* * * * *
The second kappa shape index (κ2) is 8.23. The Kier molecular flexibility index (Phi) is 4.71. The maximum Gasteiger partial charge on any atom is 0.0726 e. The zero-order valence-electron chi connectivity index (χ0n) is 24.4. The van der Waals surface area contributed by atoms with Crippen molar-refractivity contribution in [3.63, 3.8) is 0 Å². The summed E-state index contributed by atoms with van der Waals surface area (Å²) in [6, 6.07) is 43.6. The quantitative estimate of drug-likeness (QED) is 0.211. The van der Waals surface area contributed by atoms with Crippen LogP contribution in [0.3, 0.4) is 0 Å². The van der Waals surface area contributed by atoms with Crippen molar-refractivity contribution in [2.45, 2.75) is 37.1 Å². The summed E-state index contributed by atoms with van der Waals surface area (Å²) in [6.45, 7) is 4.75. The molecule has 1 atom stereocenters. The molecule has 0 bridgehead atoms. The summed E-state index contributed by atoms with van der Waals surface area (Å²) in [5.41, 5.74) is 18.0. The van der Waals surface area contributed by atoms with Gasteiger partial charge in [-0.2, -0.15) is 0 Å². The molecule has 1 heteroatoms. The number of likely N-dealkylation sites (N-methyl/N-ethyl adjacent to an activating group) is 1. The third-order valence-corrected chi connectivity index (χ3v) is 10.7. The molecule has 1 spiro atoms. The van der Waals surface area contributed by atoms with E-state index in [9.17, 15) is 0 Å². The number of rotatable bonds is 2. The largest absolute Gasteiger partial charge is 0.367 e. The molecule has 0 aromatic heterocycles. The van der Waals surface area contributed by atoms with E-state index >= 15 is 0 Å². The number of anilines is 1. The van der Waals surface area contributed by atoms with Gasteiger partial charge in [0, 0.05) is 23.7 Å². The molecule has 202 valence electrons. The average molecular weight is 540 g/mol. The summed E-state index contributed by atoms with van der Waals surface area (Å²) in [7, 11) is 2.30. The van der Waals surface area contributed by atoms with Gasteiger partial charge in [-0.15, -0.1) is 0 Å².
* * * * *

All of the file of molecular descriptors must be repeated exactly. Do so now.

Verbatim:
The second kappa shape index (κ2) is 8.23. The Kier molecular flexibility index (Phi) is 4.71. The maximum Gasteiger partial charge on any atom is 0.0726 e. The zero-order valence-electron chi connectivity index (χ0n) is 24.4. The van der Waals surface area contributed by atoms with Crippen molar-refractivity contribution in [3.63, 3.8) is 0 Å². The summed E-state index contributed by atoms with van der Waals surface area (Å²) in [6, 6.07) is 43.6. The quantitative estimate of drug-likeness (QED) is 0.211. The van der Waals surface area contributed by atoms with Crippen LogP contribution in [0.3, 0.4) is 0 Å². The van der Waals surface area contributed by atoms with Crippen molar-refractivity contribution in [2.45, 2.75) is 37.1 Å². The summed E-state index contributed by atoms with van der Waals surface area (Å²) in [6.45, 7) is 4.75. The molecule has 1 atom stereocenters. The molecule has 0 bridgehead atoms. The summed E-state index contributed by atoms with van der Waals surface area (Å²) in [5.41, 5.74) is 18.0. The van der Waals surface area contributed by atoms with Gasteiger partial charge in [-0.2, -0.15) is 0 Å². The molecule has 1 heteroatoms. The number of likely N-dealkylation sites (N-methyl/N-ethyl adjacent to an activating group) is 1. The third-order valence-corrected chi connectivity index (χ3v) is 10.7. The molecule has 1 spiro atoms. The van der Waals surface area contributed by atoms with E-state index in [9.17, 15) is 0 Å². The number of rotatable bonds is 2. The largest absolute Gasteiger partial charge is 0.367 e. The molecule has 0 aromatic heterocycles. The van der Waals surface area contributed by atoms with E-state index >= 15 is 0 Å². The number of anilines is 1. The van der Waals surface area contributed by atoms with Gasteiger partial charge in [0, 0.05) is 23.7 Å². The molecule has 202 valence electrons. The average molecular weight is 540 g/mol. The summed E-state index contributed by atoms with van der Waals surface area (Å²) in [7, 11) is 2.30. The van der Waals surface area contributed by atoms with Gasteiger partial charge in [-0.15, -0.1) is 0 Å².